Ecobiography, a method of introspection with nature

As a child, the philosopher Jean-Philippe Pierron lived in the city and visited his grandparents in the Vosges. From these vacations spent in the woods, he has preserved the memory of the mineral structure of granite and pink sandstone, which dissolves into sand. These feelings “preceded the words to talk about them” in the child he was. They also helped shape the man he has become.

We know that contact with nature provides peace and relaxation. Hugging a tree would reduce stress; walking in the woods gives better concentration … Conversely, the absence of outdoor activities can cause a number of symptoms. That’s enough to give rise to the ‘natural shortage syndrome’, which was conceptualized in 2005 by the American journalist Richard Louv and which all small town dwellers deprived of the outdoors would suffer from.

Yes, nature shapes us

If we see how useful nature is to us, why not go ahead and acknowledge that it, like the family and the school, helps to shape us? And that it is even a key element in our evolution! Contacts with plants, animals, even minerals nourish our intimate experiences as much as human relationships. Ecobiography, a neologism that combines ecology and biography, consists of writing and sharing the story of these lived experiences.

A process of introspection

Jean-Philippe Pierron has developed and tested this method of introspection with his master’s students at the University of Lyon to derive practical exercises. What to translate the proverb, according to which “the path that goes from one self to one self goes around the world”: a journey that passes the memory of the pebbles that were collected on the beach in childhood or by observing the play of the sun on the wall of a city apartment. “Man and nature are one”, repeats Andreas Weber, philosopher, and Hildegard Kurt, researcher in cultural studies, in their essay in the form of a program Get lost again! (ed. Le Pommier, 2021).

To destroy nature is to destroy us. At the time of the Anthropocene (geological era, in which man takes control of the planet’s environment), the challenge of the ecobiography goes far beyond the question of individual well-being. It is about taking a political stance by rethinking the world. This awareness should make it possible to stop exploiting nature, but also to identify the strong relationships that we live there, a source of enormous vitality.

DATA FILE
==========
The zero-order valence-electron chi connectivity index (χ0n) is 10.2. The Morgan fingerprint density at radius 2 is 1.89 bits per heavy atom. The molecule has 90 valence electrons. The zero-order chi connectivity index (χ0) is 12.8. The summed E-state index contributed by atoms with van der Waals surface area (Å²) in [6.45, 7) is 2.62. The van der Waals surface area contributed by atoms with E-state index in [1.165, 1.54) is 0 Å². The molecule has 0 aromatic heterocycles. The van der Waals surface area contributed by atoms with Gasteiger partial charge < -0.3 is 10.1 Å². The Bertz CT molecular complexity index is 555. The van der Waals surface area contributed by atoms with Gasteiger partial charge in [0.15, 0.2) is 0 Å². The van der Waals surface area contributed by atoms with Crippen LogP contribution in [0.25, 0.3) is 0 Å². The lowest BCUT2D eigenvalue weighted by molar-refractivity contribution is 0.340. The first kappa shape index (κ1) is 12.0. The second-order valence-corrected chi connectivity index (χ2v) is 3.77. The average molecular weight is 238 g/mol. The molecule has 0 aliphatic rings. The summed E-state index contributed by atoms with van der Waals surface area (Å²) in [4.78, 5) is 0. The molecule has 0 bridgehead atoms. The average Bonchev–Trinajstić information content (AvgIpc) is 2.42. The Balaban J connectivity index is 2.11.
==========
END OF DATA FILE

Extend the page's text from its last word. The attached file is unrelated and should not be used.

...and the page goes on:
6 practical exercises

These questions, which you can answer alone or in a group, allow you to formulate your connection with nature and share the experiences you have had.

1 / Identify an encounter with a living being, a place that has lived in you since childhood. Describe it in detail, indicate if it was pleasing and what emotions and images are associated with it.

2 / Where do you live, have you ever experienced a meeting of a character similar to your childhood? What made it possible, delayed or prevented?

3 / Is it or was it possible for you to share this ecobiographical experience without scorn? Has talking about it changed anything for you and others? What made you talk about it? How do you make everyone know this freedom?

4 / Around you, what hinders the development of your ecobiography? On the contrary, mention a successful deconfinement experience of these intimate experiences.

5 / What would our society need in order for this method to be encouraged or facilitated? How ?

6 / Where could you share your ecobiography, discuss it and invent links?

3 questions to Jean-Philippe Pierron

Jean-Philippe Pierron is a philosopher, teacher at the University of Burgundy and author of I am a we, philosophical study of our interdependence with the living, ed. Actes Sud (2021), € 19.

Is ecobiography a personal development tool?

No, it’s not narcissistic praise, but a way to answer the question “Who am I?” »Taking into account all our links, human and non-human. And it’s a way of challenging a system that ignores and despises those links. To look at the world only from what is efficient, profitable, we have a poor reading of ourselves and of what surrounds us. Ecopsychology is also trying to remedy this.

What does it lead to?

To a collective consciousness, because behind the anthropocene and the extinction of species, there is an extinction of our sensitivity that makes us suffer. Ecobiography can respond to this disorder. It makes it possible to make explicit the implicit, to bring forth images and cultivate our imagination, to find a common poetic language to tell the world and say what we live in it without using productive language.

Can you live in the city and have something to say about it?

The city is not a uniform world. One can, for example, count all the little living creatures that are visible from one’s window, or tell about the world of puddles crossed on the street, between school and home. I led ecobiographical projects with urban planners and elementary and high school students (the Habiter project) in Lyon. Fitness centers and even catechism classes also use this method.

By Adelaide Robault

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